We gave it a B-
Congrats are in order! Liz and Tom just tied the knot, Cooper managed to get through his B-plot without compromising every ounce of his integrity, and Dembe definitely just secured himself a mini-golf championship. Mazel tov, indeed.
When an episode is split between Cooper trying to help a kid we don’t know, Tom working with a woman we barely know, and Liz and Samar saying lines like “Our two victims with nothing in common owned a murder business together” — an absurd, but highly accurate statement, by the way — you know we’re not really dealing with a pivotal hour of The Blacklist. But as with any time this show flies fast and loose with the laws of logic and neuroscience, we are dealing with some kind of Blacklister. Enter: anterograde amnesia. It’s like Groundhog’s Day if Groundhog’s Day was super murder-y!
Going off twists and turns alone, I might have given this Blacklister plot high marks. But if Reddington’s C.I. status is being evaluated off the quality of his tips, I’m concerned, given that this return-of-a-notorious-murder-business basically ended up being a super-mad-mom with a proclivity for vengeance who was, by the by, completely done murderin’ by the time the Post Office crew got to her. Not a very impressive look for the FBI, especially when their boss is out carrying around unregistered guns and decking drug dealers.
But, hey, I’m not here for a Task Force performance evaluation; I’m here to page you Blacklister number: 9-0…
THE TRAVEL AGENCY, NO. 90
The episode opens with a man waking up to a radio alarm clock proudly announcing that Roxette’s new single just pushed Janet Jackson off the chart, placing us somewhere around 1989. I immediately note that there’s no title card telling us the date like there often is in a Blacklist flashback, but my Lizzie-like profiler intuition stops there. The man sits down to breakfast with his wife as Tom Brokaw reports on the fall of the Berlin Wall — so, definitely 1989 then. The man’s wife tells him that their girls have left for school already; he gets a page (hey, did you hear, it’s 1989!) announcing it’s time for him to leave too.
The page reads “342,” and we next see him at a P.O. box marked 342, retrieving a red folder. Inside is a dossier of information on a man who he tracks down at a Pennsylvania farm and shoots dead while he’s chopping wood. Between this and Stranger Things, the ’80s seem like a really wild ride.
Over a practice round of mini-golf — Red and Dembe have a tournament scheduled for the weekend — Red tells Lizzie that he’s come into contact with a man named Mitchell Dunning who believes he’s about to be assassinated and that an organization called The Travel Agency will be performing said assassination. As Aram’s research reveals back at the Post Office, the Travel Agency was “a consortium of anonymous killers” in operation for nearly 30 years until it mysteriously closed its murder-doors 12 years ago… until now, it seems.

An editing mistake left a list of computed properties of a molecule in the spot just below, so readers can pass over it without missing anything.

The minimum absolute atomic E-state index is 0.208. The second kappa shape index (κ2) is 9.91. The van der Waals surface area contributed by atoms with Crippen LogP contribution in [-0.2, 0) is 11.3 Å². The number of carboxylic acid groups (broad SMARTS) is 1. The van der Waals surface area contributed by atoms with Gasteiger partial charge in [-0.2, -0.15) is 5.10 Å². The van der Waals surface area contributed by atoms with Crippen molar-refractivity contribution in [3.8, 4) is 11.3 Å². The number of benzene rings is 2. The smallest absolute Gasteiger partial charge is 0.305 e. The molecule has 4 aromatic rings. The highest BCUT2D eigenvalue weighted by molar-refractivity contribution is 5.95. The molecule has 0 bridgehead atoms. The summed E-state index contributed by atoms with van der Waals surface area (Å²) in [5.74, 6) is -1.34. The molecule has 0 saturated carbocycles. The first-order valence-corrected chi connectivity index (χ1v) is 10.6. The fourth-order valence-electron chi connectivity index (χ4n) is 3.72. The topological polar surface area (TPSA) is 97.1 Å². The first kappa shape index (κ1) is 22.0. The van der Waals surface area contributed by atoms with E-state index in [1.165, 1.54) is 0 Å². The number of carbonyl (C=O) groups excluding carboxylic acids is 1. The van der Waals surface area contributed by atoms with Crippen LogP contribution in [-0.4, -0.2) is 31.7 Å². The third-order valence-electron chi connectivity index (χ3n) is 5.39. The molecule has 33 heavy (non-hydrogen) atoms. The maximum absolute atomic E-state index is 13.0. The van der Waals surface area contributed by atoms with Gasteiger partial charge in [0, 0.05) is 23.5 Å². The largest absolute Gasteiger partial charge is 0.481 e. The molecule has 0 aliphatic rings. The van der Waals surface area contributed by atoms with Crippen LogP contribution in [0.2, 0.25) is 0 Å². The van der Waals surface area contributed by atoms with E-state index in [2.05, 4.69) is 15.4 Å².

Cooper has another matter to attend to, so he puts Ressler in charge of tracking down Dunning. When Samar and Liz find him in Dupont Circle, he’s frantically packing his car alongside his wife. And just as he’s trying to tell them they must have the wrong guy, he’s not trying to avoid an assassination attempt, he’s shot twice in the chest. Liz and Samar don’t see where the shots come from, but we see the same Oldsmobile from the episode’s opening murder, only this time, the barrel of a gun is retracting back into the trunk from where the Oldsmobile symbol should be. Handy.
In Dunning’s car, they find a newspaper article detailing the recent murder of a man who was chopping wood at his farm among Dunning’s packed things.
And speaking of leads, Tom doesn’t have any new info on the whereabouts of his bag o’ bones, but he’s about to find out someone else does. As he’s exiting the D.C. courthouse, Dembe kindly invites him to join Red in his car. “Mr. Kaplan gave you a suitcase,” Reddington says. “In it was a skeleton she never should have unearthed and whose identity must remain secret.” Red insists that persisting in his quest to I.D. the bones will only put him and anyone else he involves in harm’s way (R.I.P. Dr. Nik). “Secrets put people in harm’s way,” says Tom. I guffaw.
Tom at least has the decency to say that “keeping [people] in the dark” is a talent that he and Red share. But he goes on to say he’s “not in that business” anymore because on the Keen family coat of arms, the Latin clearly states: Delusion is our Name, Secrets are our Game.
(Recap continues on page 2)